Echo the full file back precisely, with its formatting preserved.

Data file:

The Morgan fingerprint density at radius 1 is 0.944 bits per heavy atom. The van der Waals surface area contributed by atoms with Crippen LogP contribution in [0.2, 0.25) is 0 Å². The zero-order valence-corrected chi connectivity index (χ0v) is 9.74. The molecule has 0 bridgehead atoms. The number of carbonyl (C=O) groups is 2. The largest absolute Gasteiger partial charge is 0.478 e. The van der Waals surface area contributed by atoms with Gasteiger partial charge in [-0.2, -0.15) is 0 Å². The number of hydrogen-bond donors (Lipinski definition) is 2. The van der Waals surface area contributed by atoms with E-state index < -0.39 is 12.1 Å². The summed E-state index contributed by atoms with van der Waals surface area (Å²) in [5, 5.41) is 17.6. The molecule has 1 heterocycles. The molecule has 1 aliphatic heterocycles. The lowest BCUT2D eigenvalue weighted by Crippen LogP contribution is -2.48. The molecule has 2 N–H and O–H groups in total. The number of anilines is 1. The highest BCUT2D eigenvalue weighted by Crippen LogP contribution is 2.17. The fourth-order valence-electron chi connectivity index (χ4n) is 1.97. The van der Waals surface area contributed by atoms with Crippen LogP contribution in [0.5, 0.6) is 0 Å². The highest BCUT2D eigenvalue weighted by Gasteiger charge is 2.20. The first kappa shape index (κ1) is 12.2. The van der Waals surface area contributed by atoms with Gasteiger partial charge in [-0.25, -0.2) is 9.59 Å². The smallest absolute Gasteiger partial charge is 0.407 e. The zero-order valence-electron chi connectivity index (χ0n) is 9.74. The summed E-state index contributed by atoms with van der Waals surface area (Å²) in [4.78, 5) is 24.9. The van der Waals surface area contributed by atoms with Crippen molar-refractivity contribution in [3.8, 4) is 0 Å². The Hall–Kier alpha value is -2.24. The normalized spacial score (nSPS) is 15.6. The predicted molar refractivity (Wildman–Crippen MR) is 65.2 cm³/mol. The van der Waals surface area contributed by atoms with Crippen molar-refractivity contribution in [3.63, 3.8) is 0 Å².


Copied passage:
The Morgan fingerprint density at radius 1 is 0.944 bits per heavy atom. The van der Waals surface area contributed by atoms with Crippen LogP contribution in [0.2, 0.25) is 0 Å². The zero-order valence-corrected chi connectivity index (χ0v) is 9.74. The molecule has 0 bridgehead atoms. The number of carbonyl (C=O) groups is 2. The largest absolute Gasteiger partial charge is 0.478 e. The van der Waals surface area contributed by atoms with Gasteiger partial charge in [-0.2, -0.15) is 0 Å². The number of hydrogen-bond donors (Lipinski definition) is 2. The van der Waals surface area contributed by atoms with E-state index < -0.39 is 12.1 Å². The summed E-state index contributed by atoms with van der Waals surface area (Å²) in [5, 5.41) is 17.6. The molecule has 1 heterocycles. The molecule has 1 aliphatic heterocycles. The lowest BCUT2D eigenvalue weighted by Crippen LogP contribution is -2.48. The molecule has 2 N–H and O–H groups in total. The number of anilines is 1. The highest BCUT2D eigenvalue weighted by Crippen LogP contribution is 2.17. The fourth-order valence-electron chi connectivity index (χ4n) is 1.97. The van der Waals surface area contributed by atoms with Crippen LogP contribution in [0.5, 0.6) is 0 Å². The highest BCUT2D eigenvalue weighted by Gasteiger charge is 2.20. The first kappa shape index (κ1) is 12.2. The van der Waals surface area contributed by atoms with Gasteiger partial charge in [-0.25, -0.2) is 9.59 Å². The smallest absolute Gasteiger partial charge is 0.407 e. The zero-order valence-electron chi connectivity index (χ0n) is 9.74. The summed E-state index contributed by atoms with van der Waals surface area (Å²) in [4.78, 5) is 24.9. The van der Waals surface area contributed by atoms with Crippen molar-refractivity contribution in [3.8, 4) is 0 Å². The Hall–Kier alpha value is -2.24. The normalized spacial score (nSPS) is 15.6. The predicted molar refractivity (Wildman–Crippen MR) is 65.2 cm³/mol. The van der Waals surface area contributed by atoms with Crippen molar-refractivity contribution in [3.63, 3.8) is 0 Å².